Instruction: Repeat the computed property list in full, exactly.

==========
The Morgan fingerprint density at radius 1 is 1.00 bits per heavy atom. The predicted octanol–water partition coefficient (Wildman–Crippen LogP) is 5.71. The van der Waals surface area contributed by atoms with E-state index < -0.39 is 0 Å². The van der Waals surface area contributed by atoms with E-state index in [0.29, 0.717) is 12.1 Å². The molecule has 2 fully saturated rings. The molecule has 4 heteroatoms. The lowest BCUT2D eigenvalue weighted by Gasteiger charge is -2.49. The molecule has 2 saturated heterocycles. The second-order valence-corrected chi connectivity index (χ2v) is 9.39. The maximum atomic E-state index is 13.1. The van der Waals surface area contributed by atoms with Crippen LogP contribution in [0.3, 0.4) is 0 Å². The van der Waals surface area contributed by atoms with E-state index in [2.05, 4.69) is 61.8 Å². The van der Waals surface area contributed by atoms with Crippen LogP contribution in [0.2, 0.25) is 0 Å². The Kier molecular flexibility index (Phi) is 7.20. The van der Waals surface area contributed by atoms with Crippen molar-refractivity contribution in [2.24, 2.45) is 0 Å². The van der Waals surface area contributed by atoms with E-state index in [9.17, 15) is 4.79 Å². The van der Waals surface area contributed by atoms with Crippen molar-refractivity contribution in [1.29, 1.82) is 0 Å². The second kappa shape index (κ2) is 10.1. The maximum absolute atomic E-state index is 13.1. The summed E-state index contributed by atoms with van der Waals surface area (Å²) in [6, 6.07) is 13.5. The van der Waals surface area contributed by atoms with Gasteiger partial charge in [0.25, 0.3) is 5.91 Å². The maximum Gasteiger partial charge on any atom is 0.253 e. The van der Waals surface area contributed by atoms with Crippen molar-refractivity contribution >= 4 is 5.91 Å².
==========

The Morgan fingerprint density at radius 1 is 1.00 bits per heavy atom. The predicted octanol–water partition coefficient (Wildman–Crippen LogP) is 5.71. The van der Waals surface area contributed by atoms with E-state index < -0.39 is 0 Å². The van der Waals surface area contributed by atoms with E-state index in [0.29, 0.717) is 12.1 Å². The molecule has 2 fully saturated rings. The molecule has 4 heteroatoms. The lowest BCUT2D eigenvalue weighted by Gasteiger charge is -2.49. The molecule has 2 saturated heterocycles. The second-order valence-corrected chi connectivity index (χ2v) is 9.39. The maximum atomic E-state index is 13.1. The van der Waals surface area contributed by atoms with Crippen LogP contribution in [0.3, 0.4) is 0 Å². The van der Waals surface area contributed by atoms with E-state index in [2.05, 4.69) is 61.8 Å². The van der Waals surface area contributed by atoms with Crippen LogP contribution in [0.2, 0.25) is 0 Å². The Kier molecular flexibility index (Phi) is 7.20. The van der Waals surface area contributed by atoms with Crippen molar-refractivity contribution in [2.24, 2.45) is 0 Å². The van der Waals surface area contributed by atoms with E-state index in [9.17, 15) is 4.79 Å². The van der Waals surface area contributed by atoms with Crippen molar-refractivity contribution in [1.29, 1.82) is 0 Å². The second kappa shape index (κ2) is 10.1. The maximum absolute atomic E-state index is 13.1. The summed E-state index contributed by atoms with van der Waals surface area (Å²) in [6, 6.07) is 13.5. The van der Waals surface area contributed by atoms with Gasteiger partial charge in [0.25, 0.3) is 5.91 Å². The maximum Gasteiger partial charge on any atom is 0.253 e. The van der Waals surface area contributed by atoms with Crippen molar-refractivity contribution >= 4 is 5.91 Å².